US broadcasters want $86.4 billion for their 600 MHz spectrum

The ‘reverse’ phase of the US 600 MHz incentive auction has concluded with broadcasters offering up 126 MHz of low-frequency spectrum, but they want a lot of money in return.

The ‘clearing cost’, which represents the minimum price that must be met from the proper auction, was set at $86.4 billion, which equates to around $686 million per MHz. This is at the high end of the anticipated range and calls into question the likelihood of US operators meeting the price.

“Today, bidding concluded in the reverse auction, establishing the cost for clearing 126 MHz in the TV band for wireless use,” said Gary Epstein of the FCC. “Strong participation from broadcast stations made this initial clearing target possible. Now the action shifts to the forward auction, which will give wireless bidders the opportunity to compete for this beachfront spectrum to meet America’s growing mobile data needs.”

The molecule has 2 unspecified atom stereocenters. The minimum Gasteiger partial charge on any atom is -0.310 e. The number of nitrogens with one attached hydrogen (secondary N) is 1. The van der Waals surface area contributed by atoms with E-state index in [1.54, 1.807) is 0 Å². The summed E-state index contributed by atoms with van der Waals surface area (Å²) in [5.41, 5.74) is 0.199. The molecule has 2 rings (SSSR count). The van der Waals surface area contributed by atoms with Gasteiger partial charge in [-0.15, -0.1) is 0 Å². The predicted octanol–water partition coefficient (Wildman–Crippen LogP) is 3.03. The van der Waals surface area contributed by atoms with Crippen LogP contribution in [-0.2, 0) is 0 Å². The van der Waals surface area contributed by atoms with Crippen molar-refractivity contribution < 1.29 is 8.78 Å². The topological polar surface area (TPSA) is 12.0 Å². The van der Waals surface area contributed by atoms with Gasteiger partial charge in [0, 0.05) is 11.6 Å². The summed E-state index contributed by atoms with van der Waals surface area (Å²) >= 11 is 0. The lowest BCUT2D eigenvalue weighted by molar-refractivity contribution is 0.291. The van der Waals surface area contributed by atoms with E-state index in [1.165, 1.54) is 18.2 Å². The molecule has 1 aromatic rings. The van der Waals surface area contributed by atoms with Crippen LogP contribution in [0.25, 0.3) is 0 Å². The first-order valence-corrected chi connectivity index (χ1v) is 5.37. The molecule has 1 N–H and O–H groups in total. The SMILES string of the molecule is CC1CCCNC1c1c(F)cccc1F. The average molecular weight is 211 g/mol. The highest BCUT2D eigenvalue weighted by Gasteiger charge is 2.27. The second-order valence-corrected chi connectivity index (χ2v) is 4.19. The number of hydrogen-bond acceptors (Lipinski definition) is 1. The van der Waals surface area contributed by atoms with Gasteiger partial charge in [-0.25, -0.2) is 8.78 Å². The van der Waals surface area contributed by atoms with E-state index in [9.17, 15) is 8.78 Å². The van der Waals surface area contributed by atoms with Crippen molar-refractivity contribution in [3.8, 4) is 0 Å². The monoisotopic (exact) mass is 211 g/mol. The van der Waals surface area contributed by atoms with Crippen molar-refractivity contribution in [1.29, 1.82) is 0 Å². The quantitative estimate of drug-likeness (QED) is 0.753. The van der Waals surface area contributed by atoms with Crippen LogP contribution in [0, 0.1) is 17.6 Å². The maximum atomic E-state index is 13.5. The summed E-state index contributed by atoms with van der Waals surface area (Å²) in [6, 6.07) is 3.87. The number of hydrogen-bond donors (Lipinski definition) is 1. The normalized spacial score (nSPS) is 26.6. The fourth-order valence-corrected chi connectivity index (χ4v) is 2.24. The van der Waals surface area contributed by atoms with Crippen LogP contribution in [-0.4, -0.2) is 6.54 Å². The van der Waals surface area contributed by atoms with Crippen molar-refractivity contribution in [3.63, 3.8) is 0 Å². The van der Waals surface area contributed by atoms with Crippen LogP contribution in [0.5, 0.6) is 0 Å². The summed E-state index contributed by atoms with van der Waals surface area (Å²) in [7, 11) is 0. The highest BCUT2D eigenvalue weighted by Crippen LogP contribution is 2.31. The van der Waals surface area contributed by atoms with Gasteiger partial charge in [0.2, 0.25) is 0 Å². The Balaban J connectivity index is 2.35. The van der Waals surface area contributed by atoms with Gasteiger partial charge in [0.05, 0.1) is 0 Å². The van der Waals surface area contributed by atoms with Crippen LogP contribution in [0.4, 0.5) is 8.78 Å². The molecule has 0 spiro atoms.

“Broadcasters have done our part; now it’s up to the wireless industry to demonstrate the demand is there for low-band TV spectrum,” said National Association of Broadcasters EVP of Communications Dennis Wharton.

So we now move to the conventional (forward?) auction phase, in which operators can bid for spectrum in the time-honoured fashion. If the likes of AT&T and Verizon decide the price is too right for their blood then we will revert back to another reverse auction, with less spectrum, presumably in a bid to arrive at a clearing cost, and so on. This process could take us well into 2017.

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